Vince Sliwoski
by

olcc vape marijuana thc

Early last week, we covered Governor Brown’s Executive Order No. 19-09 ordering a ban of flavored vaping products. That ban is six months in duration, and it covers all flavored tobacco and nicotine vaping products, as well as marijuana products flavored with non-marijuana terpenes. As expected, the Oregon Liquor Control Commission (OLCC) and Oregon Health Authority (OHA) quickly released temporary rules enacting the ban, both inside and outside the marijuana context. No one in the OLCC world challenged this ban, which is surprising given the significant industry impact.

Outside of the marijuana context, it’s a different story. Yesterday afternoon, the Oregon Court of Appeals granted a request for an immediate and temporary stay from enforcement of the new OHA rules found at OAR 333-015-1000. These rules prohibit retailers from “offer[ing] for sale a vapor product containing a flavor, to a consumer in Oregon.” The Petitioners here are a series of vape businesses and interest holders, which filed two separate lawsuits. The first lawsuit was filed by a national trade group known as Vapor Technology Association along with southern Oregon outfits Vape Crusaders Premium E-Liquid, LLC and Smokeless Solutions, LLC. The second lawsuit was filed by a Portland shop called Division Vapor and its owner, Paul Bates.

Interestingly, the “Division Vapor” name registration has long since expired and ORS 648.135(1) may prevent that company from moving any further. They have slipped through for now, though, and along with other Petitioners, Division Vapor argued that “as a result of the [emergency OHA] rule, they, along with numerous other similarly situated businesses, will be forced to permanently close within weeks.” That was enough for the Appellate Commissioner, who halted the rule and gave all Petitioners the opportunity to duke it out with the Oregon Department of Justice in motion practice. Eventually, the court will reach a decision on the merits. This is a similar outcome to what recently happened with the ban in New York State. Challengers in Massachusetts have been less successful.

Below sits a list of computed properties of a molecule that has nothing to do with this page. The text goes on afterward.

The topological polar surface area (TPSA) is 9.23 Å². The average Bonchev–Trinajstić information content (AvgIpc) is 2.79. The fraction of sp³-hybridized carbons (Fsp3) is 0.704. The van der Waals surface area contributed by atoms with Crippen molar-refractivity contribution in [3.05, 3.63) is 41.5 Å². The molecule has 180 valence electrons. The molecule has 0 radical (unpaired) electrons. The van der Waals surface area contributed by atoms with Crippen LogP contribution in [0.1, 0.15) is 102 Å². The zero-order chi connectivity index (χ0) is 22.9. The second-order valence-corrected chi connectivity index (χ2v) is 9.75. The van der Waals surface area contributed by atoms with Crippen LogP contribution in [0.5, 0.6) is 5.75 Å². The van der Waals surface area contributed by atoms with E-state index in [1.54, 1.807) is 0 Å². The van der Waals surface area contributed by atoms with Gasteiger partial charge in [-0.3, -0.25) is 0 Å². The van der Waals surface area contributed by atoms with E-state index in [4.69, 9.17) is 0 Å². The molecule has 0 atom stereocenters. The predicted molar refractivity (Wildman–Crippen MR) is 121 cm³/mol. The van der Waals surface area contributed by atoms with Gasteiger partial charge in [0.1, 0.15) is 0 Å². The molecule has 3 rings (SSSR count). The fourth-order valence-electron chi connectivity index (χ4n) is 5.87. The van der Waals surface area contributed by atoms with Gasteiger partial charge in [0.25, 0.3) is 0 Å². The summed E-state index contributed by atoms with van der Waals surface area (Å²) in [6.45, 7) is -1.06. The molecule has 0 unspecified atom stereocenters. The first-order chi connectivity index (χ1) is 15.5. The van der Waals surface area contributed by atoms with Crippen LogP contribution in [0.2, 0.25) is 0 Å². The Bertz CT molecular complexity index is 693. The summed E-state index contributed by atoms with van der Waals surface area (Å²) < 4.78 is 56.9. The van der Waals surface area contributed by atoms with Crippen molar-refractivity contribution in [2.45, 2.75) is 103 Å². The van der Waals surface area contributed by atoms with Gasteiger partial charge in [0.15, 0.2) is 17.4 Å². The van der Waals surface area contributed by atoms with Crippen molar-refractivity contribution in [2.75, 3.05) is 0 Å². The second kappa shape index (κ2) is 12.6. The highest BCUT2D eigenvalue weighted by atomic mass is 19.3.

Will the Oregon vape shops ultimately prevail? It’s hard to say, and a full analysis is beyond the scope of this post. Could OLCC licensees have made identical arguments to the Appellate Commissioner to buy some time? Absolutely. Could they still? You bet. Overall, however, industry response has been staid, including from the Oregon Cannabis Association and other trade groups. And though our office has heard client complaints about business interruption–including talk of losses and layoffs–no one has stepped up to challenge the temporary rules at OAR 845-025-2805. That may change if someone is emboldened by yesterday’s ruling.

The big question in any marijuana business challenge would be whether the Appellate Commissioner and ultimately the Court would think of that challenge in the same manner as the vape shops. The two sets of petitioners are not perfectly analogous, of course, and the Appellate Commissioner could determine that vape shops are more dependent on sales of newly banned products than affected OLCC businesses. Still, given various factors including: 1) the highly competitive nature of the OLCC market, 2) the razor-thin margins of many licensees, and 3) the flavor-dominant product lines of many processors, a compelling argument could be made that the emergency rules will have a fatal effect on one or more businesses. In light of yesterday’s ruling, it might be worth a shot.

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The Canna Law Blog™ is a forum for discussion about the practical aspects of cannabis law and how it impacts those involved in this growing industry. We will provide insight into how canna businesspeople can use the law to their advantage…

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